Ion partitioning and permeation in charged low-T* membranes

Viatcheslav Freger

Research output: Contribution to journalReview articlepeer-review

47 Scopus citations


Understanding ion transport in membrane materials is key to engineering and development of desalination and water purification technologies as well as electro-membrane applications. To date, modeling of ion transport has mainly relied on mean-field approaches, originally intended for weak inter-ionic interactions, i.e., high reduced temperature T*. This condition is violated in many membranes, which could explain disagreement between predicted trends and experiments. The paper highlights observed discrepancies and develops a new approach based on the concept of ion association, more adequate in the low-T limit. The new model addresses ion binding and mobility consistently within the same physical picture, applied to different types of single and mixed salts. The resulting relations show a significantly weaker connection between ion partitioning and permeability than the standard ones. Estimates using primitive model (PM) of ions in a homogeneous dielectric suggest that non-PM mechanisms, originating from the molecular structure of the ion-solvating environment, might enhance ion association in membranes. PM analysis also predicts that ion solvation and association must be rigidly related, yet non-PM effects may decouple these phenomena and allow a crossover to non-trivial regimes consistent with experiments and simulations. Despite the crude nature of the presented approach and some questions remaining open, it appears to explain most available experimental data and presents a step towards predictive modeling of ion-selective membrane separations in water-, environment- and energy-related applications.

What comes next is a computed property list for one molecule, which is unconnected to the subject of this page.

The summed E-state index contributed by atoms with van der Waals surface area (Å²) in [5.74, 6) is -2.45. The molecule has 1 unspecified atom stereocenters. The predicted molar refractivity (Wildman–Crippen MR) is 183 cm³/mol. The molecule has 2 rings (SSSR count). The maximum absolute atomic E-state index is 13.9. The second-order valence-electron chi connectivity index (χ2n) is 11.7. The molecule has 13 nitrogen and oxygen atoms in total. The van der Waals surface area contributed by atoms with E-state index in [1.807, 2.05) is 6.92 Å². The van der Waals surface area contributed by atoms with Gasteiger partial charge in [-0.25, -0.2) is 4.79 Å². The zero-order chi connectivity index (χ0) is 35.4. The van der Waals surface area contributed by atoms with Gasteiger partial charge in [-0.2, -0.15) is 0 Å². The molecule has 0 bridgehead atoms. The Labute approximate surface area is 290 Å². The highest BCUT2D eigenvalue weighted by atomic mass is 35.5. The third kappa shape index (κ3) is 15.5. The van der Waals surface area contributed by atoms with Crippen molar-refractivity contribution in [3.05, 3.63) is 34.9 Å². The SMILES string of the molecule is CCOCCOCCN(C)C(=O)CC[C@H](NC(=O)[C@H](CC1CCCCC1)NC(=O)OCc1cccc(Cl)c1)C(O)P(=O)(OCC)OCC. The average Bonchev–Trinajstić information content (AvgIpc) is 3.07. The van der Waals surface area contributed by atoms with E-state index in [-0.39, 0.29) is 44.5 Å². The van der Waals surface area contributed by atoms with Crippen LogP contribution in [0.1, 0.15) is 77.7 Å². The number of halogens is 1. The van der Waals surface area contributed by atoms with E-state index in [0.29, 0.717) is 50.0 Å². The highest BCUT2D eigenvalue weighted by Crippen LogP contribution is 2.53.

Original languageEnglish
Article number102107
JournalAdvances in Colloid and Interface Science
StatePublished - 1 Mar 2020
Externally publishedYes


  • Ion association
  • Ion mobility
  • Ion solvation
  • Ion transport in polymers
  • Ion-separating membranes
  • Primitive model

ASJC Scopus subject areas

  • Surfaces and Interfaces
  • Physical and Theoretical Chemistry
  • Colloid and Surface Chemistry


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